How You Can Support Your Muslin Friends, Relatives in This Ramadan Suites Season

MIAMI, Fla. (Black PR Wire) – Ramadan Mubarak – Happy or Blessed Ramadan! – (Source: – Ramadan is a time where Muslims around the world observe increased practice of spiritual focus and strengthening their relationship with God.

Ramadan stems from “Laylat Al Qadar,” or the Night of Power, when the angel Gabriel first began revealing the Quran to the Prophet Mohammed. During Ramadan, Muslims commemorate this revelation by fasting for one month.

Ramadan starts and stops on a different day each year, as the lunar Islamic calendar depends on the phases of the moon. For most this year, Ramadan started April 12 abroad, and April 13 in the United States, and ends May 12 or 13.

During this month – with exceptions such as for the ill, pregnant, those who are traveling, etc. – Muslims around the world participate in a month-long fast that starts at dawn and ends at dusk.

The physical fasting is only part of the holy observance. The main aim is to grow spiritually, and strengthen the relationship with Allah, or God in Arabic. This goal is achieved through emphasizing prayer, reciting scripture from the Quran, and acts of charity, while working harder to forgo gossiping, lying, fighting or other discord.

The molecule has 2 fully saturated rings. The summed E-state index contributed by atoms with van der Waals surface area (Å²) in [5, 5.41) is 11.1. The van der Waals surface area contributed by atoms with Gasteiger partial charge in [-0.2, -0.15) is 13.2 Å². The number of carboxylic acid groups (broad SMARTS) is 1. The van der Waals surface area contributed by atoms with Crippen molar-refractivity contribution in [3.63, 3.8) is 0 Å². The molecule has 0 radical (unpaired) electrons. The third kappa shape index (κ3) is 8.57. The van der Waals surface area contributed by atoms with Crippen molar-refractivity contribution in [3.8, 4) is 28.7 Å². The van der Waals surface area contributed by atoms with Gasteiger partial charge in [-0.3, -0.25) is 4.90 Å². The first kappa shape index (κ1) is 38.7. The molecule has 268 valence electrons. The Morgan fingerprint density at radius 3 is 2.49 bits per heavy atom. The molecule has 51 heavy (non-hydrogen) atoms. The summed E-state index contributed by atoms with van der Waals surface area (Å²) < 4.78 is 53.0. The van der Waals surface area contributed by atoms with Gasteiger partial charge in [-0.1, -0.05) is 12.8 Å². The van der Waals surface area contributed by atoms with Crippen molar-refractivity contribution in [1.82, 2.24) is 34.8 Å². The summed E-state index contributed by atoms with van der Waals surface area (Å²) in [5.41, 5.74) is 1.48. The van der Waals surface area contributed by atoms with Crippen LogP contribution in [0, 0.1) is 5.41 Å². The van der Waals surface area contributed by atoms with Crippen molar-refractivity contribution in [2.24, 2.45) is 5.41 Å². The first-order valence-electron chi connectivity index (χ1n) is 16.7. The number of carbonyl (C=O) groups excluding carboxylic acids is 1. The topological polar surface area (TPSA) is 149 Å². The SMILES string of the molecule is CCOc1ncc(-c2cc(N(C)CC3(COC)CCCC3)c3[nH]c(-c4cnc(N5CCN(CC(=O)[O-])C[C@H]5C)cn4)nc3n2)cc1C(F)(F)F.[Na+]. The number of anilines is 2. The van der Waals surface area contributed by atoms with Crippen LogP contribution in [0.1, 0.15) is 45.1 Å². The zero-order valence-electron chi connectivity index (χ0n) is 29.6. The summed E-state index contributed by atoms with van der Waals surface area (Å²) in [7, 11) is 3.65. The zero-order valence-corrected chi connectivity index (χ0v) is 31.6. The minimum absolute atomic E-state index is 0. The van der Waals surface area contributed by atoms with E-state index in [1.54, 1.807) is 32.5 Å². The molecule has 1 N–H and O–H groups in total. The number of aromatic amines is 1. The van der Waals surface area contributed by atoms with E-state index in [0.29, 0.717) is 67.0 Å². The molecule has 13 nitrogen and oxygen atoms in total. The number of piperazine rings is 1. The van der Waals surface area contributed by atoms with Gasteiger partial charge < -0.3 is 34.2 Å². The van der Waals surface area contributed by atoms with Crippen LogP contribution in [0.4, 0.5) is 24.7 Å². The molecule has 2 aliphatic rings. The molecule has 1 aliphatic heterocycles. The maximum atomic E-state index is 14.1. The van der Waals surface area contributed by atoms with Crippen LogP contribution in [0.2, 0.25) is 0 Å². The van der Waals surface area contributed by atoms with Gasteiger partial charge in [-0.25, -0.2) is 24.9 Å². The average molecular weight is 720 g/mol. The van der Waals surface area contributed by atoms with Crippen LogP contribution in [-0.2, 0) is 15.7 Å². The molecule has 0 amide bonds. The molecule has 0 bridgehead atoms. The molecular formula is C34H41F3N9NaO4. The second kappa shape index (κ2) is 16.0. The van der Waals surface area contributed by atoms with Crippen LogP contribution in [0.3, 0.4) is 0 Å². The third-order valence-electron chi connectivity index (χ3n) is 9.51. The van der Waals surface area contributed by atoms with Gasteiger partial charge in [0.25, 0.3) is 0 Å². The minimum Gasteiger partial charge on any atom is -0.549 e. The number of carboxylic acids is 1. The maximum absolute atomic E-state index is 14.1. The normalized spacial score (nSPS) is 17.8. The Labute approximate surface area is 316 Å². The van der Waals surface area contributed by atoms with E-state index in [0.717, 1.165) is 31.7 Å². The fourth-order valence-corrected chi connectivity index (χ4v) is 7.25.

“It is not mandatory but it is nice for non-Muslims to be mindful of those who are observing Ramadan” says devout Muslim Kareema Ali – Bowens. It is important to support the people in your life who are observing Ramadan this year. Some ways in which you can help support your Muslim family and friends are:

• Host dinner parties during “iftar,” the evening meal after the day’s fasting, generally around 7:30 p.m.

• Eat your breakfast or lunch in the break area instead of near your Muslim co-workers who are fasting during the workday.

• Avoid offering food after the “suhoor,” or pre-dawn breakfast, or before “iftar,” the evening meal, to people observing Ramadan.

• If you are an employer, giving your Muslim employees a quiet space for “Salah,” their prayer five times a day.

In the U.S., the largest indigenous community of Muslims are African Americans. According to a fifth of all U.S. Muslims are Black. Most have converted to Islam – or reverted, as many say, to the faith of countless of their ancestors snatched from Africa, documented by Alex Haley regarding his family’s “Roots.” African American Muslims are cited as being more sincere, more likely to observe fasting during Ramadan, as well as Salah or praying five times a day.

For non-Muslims this Ramadan, please be mindful of your Muslim family and friends. Be sensitive to their religious views and practices. For those who are observing Ramadan this year, Eid Kareem – blessed end of the fasting month! Stay strong in your holy fasting. Eid al-Fitr – the celebration of breaking the fast – is just around the corner!


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